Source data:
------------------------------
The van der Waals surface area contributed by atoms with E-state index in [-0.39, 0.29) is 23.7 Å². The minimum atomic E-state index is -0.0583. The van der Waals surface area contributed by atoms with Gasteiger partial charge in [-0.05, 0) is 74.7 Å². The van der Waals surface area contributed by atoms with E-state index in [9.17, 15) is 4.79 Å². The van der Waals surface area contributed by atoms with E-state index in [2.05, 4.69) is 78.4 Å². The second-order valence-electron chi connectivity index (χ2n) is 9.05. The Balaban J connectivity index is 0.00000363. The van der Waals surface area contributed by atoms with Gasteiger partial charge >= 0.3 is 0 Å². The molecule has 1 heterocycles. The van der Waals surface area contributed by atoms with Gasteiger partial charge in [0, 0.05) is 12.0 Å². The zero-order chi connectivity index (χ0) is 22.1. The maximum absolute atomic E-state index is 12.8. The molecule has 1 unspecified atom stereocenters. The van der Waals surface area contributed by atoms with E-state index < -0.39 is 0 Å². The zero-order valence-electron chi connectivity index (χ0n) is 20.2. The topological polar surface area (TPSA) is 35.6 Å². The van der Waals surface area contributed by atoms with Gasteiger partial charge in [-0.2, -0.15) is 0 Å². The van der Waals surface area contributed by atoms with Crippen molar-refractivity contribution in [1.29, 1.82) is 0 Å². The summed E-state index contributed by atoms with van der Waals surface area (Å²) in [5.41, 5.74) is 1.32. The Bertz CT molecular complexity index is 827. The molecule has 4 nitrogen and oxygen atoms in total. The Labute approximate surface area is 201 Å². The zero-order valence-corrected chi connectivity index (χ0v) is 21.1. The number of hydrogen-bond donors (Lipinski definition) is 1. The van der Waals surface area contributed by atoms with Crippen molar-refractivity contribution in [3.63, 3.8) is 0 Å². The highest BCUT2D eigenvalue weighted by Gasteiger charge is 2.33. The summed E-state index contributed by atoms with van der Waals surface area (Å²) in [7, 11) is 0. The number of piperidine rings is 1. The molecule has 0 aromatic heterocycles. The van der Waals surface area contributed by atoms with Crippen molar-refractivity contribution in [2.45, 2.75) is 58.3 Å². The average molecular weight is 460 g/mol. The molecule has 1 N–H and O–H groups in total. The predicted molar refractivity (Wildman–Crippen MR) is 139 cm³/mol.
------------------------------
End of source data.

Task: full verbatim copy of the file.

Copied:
The van der Waals surface area contributed by atoms with E-state index in [-0.39, 0.29) is 23.7 Å². The minimum atomic E-state index is -0.0583. The van der Waals surface area contributed by atoms with Gasteiger partial charge in [-0.05, 0) is 74.7 Å². The van der Waals surface area contributed by atoms with E-state index in [9.17, 15) is 4.79 Å². The van der Waals surface area contributed by atoms with E-state index in [2.05, 4.69) is 78.4 Å². The second-order valence-electron chi connectivity index (χ2n) is 9.05. The Balaban J connectivity index is 0.00000363. The van der Waals surface area contributed by atoms with Gasteiger partial charge >= 0.3 is 0 Å². The molecule has 1 heterocycles. The van der Waals surface area contributed by atoms with Gasteiger partial charge in [0, 0.05) is 12.0 Å². The zero-order chi connectivity index (χ0) is 22.1. The maximum absolute atomic E-state index is 12.8. The molecule has 1 unspecified atom stereocenters. The van der Waals surface area contributed by atoms with E-state index < -0.39 is 0 Å². The zero-order valence-electron chi connectivity index (χ0n) is 20.2. The topological polar surface area (TPSA) is 35.6 Å². The van der Waals surface area contributed by atoms with Gasteiger partial charge in [-0.2, -0.15) is 0 Å². The van der Waals surface area contributed by atoms with Crippen molar-refractivity contribution in [1.29, 1.82) is 0 Å². The summed E-state index contributed by atoms with van der Waals surface area (Å²) in [5.41, 5.74) is 1.32. The Bertz CT molecular complexity index is 827. The molecule has 4 nitrogen and oxygen atoms in total. The Labute approximate surface area is 201 Å². The zero-order valence-corrected chi connectivity index (χ0v) is 21.1. The number of hydrogen-bond donors (Lipinski definition) is 1. The van der Waals surface area contributed by atoms with Crippen molar-refractivity contribution in [3.63, 3.8) is 0 Å². The highest BCUT2D eigenvalue weighted by Gasteiger charge is 2.33. The summed E-state index contributed by atoms with van der Waals surface area (Å²) in [7, 11) is 0. The number of piperidine rings is 1. The molecule has 0 aromatic heterocycles. The van der Waals surface area contributed by atoms with Crippen molar-refractivity contribution in [2.45, 2.75) is 58.3 Å². The average molecular weight is 460 g/mol. The molecule has 1 N–H and O–H groups in total. The predicted molar refractivity (Wildman–Crippen MR) is 139 cm³/mol.